"Beyond the worlds of work and leisure: Ernst Jünger and Josef Pieper on the prospects of post-liberal existence"
by Stoneman, Ethan (2020)
The popular twentieth-century Catholic philosopher Josef Pieper shared much in common with his fellow countryman Ernst Jünger: both served in World War I, though in different capacities; both became successful men of letters who wrote widely and voluminously for decades; both wrote popular philosophical discourses while eschewing many of the stultifying trappings of what Schopenhauer disparagingly referred to as “university professors” (though to be sure Pieper enjoyed a successful academic career as a professor of philosophical anthropology at the University of Münster from 1950 to 1976); and both, for a time, were preoccupied with Jünger’s prognosis of a near-future in which the nineteenth-century concept of the bourgeois individual would be supplanted by the worker, who, neither individual nor mass man, would be the central figure in a technocratic society devoted to total work or mobilization. Although immensely critical of Jünger’s position regarding “the gradual metamorphosis of humanity into a ‘worldwide army of workers,’” Pieper nonetheless regarded that vision as sufficiently close to an emerging post–World War I reality as to represent a real and pressing exigence to the European tradition of liberality and freedom and, more generally, to an undiminished humanity that views the world as an integrative but non-functionalized whole.1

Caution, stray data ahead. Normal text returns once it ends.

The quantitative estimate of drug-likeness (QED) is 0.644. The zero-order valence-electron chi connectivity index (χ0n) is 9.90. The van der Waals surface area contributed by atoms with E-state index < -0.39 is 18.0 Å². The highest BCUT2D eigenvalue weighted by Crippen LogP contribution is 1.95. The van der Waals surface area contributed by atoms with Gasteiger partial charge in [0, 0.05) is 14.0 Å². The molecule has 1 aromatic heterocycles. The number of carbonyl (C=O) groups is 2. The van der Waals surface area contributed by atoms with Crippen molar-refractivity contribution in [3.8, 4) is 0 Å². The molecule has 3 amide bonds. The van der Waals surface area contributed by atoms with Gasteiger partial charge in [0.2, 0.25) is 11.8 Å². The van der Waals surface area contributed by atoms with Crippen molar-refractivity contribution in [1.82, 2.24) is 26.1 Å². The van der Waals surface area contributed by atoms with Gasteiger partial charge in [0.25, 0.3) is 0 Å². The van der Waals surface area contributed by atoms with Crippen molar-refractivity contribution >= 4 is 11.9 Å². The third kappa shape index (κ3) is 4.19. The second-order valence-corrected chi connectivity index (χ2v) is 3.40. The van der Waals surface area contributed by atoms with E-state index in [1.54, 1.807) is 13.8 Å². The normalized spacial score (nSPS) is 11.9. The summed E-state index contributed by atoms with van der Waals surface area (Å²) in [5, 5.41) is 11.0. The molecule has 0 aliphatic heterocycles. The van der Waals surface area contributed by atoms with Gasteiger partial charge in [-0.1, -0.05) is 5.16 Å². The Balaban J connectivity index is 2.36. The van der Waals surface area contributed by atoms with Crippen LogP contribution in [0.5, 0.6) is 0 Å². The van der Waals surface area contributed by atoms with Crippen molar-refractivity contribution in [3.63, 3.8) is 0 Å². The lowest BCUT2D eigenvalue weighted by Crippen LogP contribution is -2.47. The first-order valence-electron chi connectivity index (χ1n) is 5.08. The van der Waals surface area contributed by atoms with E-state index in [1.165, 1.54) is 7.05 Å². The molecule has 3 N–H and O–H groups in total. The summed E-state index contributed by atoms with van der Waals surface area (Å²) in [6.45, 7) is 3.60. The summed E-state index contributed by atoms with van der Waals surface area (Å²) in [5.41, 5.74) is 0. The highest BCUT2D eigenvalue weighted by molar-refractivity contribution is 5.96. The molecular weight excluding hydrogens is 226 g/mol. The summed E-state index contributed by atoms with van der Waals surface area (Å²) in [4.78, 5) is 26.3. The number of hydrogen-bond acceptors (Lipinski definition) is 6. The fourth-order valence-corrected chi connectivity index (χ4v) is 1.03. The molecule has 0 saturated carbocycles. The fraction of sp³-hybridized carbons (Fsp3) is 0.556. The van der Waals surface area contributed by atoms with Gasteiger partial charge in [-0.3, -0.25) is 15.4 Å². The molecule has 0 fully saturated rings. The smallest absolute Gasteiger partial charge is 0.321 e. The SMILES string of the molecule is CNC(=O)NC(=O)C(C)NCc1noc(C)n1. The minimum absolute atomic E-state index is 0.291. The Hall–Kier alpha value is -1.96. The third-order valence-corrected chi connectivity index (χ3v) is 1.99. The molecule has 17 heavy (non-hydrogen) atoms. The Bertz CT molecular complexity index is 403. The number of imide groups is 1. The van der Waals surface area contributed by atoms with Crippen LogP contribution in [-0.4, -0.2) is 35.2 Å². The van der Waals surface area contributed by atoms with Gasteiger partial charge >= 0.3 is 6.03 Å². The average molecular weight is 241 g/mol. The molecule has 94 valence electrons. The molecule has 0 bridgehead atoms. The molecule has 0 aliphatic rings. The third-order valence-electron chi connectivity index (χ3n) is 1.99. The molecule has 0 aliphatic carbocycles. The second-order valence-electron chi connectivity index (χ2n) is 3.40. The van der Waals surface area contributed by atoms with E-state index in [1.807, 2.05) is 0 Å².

KeywordsJunger, Pieper, Post-Liberal, Philosophical Anthropology, Leisure
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